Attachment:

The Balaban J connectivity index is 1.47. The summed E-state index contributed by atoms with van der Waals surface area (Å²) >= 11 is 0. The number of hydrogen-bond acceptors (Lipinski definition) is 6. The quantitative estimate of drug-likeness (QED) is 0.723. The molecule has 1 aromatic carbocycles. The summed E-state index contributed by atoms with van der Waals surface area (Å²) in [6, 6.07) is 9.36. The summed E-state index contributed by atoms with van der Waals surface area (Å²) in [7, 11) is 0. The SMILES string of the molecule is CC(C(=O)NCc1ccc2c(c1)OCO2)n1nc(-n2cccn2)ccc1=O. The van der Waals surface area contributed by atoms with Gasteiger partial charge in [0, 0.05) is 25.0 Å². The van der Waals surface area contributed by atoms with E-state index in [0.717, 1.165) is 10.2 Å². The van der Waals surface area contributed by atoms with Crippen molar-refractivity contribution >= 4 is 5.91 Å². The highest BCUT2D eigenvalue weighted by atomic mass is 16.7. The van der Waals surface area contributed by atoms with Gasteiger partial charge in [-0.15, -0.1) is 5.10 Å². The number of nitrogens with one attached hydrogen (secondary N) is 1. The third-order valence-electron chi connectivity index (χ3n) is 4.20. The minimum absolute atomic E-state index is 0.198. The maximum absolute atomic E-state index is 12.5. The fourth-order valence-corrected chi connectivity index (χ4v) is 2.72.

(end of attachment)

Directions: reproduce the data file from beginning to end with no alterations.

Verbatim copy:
The Balaban J connectivity index is 1.47. The summed E-state index contributed by atoms with van der Waals surface area (Å²) >= 11 is 0. The number of hydrogen-bond acceptors (Lipinski definition) is 6. The quantitative estimate of drug-likeness (QED) is 0.723. The molecule has 1 aromatic carbocycles. The summed E-state index contributed by atoms with van der Waals surface area (Å²) in [6, 6.07) is 9.36. The summed E-state index contributed by atoms with van der Waals surface area (Å²) in [7, 11) is 0. The SMILES string of the molecule is CC(C(=O)NCc1ccc2c(c1)OCO2)n1nc(-n2cccn2)ccc1=O. The van der Waals surface area contributed by atoms with Gasteiger partial charge in [0, 0.05) is 25.0 Å². The van der Waals surface area contributed by atoms with E-state index in [0.717, 1.165) is 10.2 Å². The van der Waals surface area contributed by atoms with Crippen molar-refractivity contribution >= 4 is 5.91 Å². The highest BCUT2D eigenvalue weighted by atomic mass is 16.7. The van der Waals surface area contributed by atoms with Gasteiger partial charge in [-0.15, -0.1) is 5.10 Å². The number of nitrogens with one attached hydrogen (secondary N) is 1. The third-order valence-electron chi connectivity index (χ3n) is 4.20. The minimum absolute atomic E-state index is 0.198. The maximum absolute atomic E-state index is 12.5. The fourth-order valence-corrected chi connectivity index (χ4v) is 2.72.